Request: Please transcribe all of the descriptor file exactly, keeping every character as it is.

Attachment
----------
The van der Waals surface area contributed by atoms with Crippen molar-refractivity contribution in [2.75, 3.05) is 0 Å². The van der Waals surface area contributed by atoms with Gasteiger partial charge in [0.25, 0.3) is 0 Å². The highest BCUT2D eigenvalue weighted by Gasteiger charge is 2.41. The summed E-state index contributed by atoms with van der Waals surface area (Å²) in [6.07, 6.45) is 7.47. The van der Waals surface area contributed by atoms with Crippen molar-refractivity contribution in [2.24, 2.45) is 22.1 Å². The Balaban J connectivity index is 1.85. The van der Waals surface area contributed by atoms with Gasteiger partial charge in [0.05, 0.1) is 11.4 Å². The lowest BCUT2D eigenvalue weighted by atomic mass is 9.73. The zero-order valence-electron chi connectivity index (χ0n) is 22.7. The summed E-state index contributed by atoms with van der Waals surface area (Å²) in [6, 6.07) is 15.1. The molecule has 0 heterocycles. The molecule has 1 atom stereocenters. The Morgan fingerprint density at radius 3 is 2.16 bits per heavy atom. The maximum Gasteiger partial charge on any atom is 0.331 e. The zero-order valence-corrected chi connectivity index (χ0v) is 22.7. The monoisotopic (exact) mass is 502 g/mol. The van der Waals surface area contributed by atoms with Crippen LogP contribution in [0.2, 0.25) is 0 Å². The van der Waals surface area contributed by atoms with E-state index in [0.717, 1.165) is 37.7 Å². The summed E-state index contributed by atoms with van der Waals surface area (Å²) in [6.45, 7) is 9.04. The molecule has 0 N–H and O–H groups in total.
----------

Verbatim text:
The van der Waals surface area contributed by atoms with Crippen molar-refractivity contribution in [2.75, 3.05) is 0 Å². The van der Waals surface area contributed by atoms with Gasteiger partial charge in [0.25, 0.3) is 0 Å². The highest BCUT2D eigenvalue weighted by Gasteiger charge is 2.41. The summed E-state index contributed by atoms with van der Waals surface area (Å²) in [6.07, 6.45) is 7.47. The van der Waals surface area contributed by atoms with Crippen molar-refractivity contribution in [2.24, 2.45) is 22.1 Å². The Balaban J connectivity index is 1.85. The van der Waals surface area contributed by atoms with Gasteiger partial charge in [0.05, 0.1) is 11.4 Å². The lowest BCUT2D eigenvalue weighted by atomic mass is 9.73. The zero-order valence-electron chi connectivity index (χ0n) is 22.7. The summed E-state index contributed by atoms with van der Waals surface area (Å²) in [6, 6.07) is 15.1. The molecule has 0 heterocycles. The molecule has 1 atom stereocenters. The Morgan fingerprint density at radius 3 is 2.16 bits per heavy atom. The maximum Gasteiger partial charge on any atom is 0.331 e. The zero-order valence-corrected chi connectivity index (χ0v) is 22.7. The monoisotopic (exact) mass is 502 g/mol. The van der Waals surface area contributed by atoms with Crippen LogP contribution in [0.2, 0.25) is 0 Å². The van der Waals surface area contributed by atoms with E-state index in [0.717, 1.165) is 37.7 Å². The summed E-state index contributed by atoms with van der Waals surface area (Å²) in [6.45, 7) is 9.04. The molecule has 0 N–H and O–H groups in total.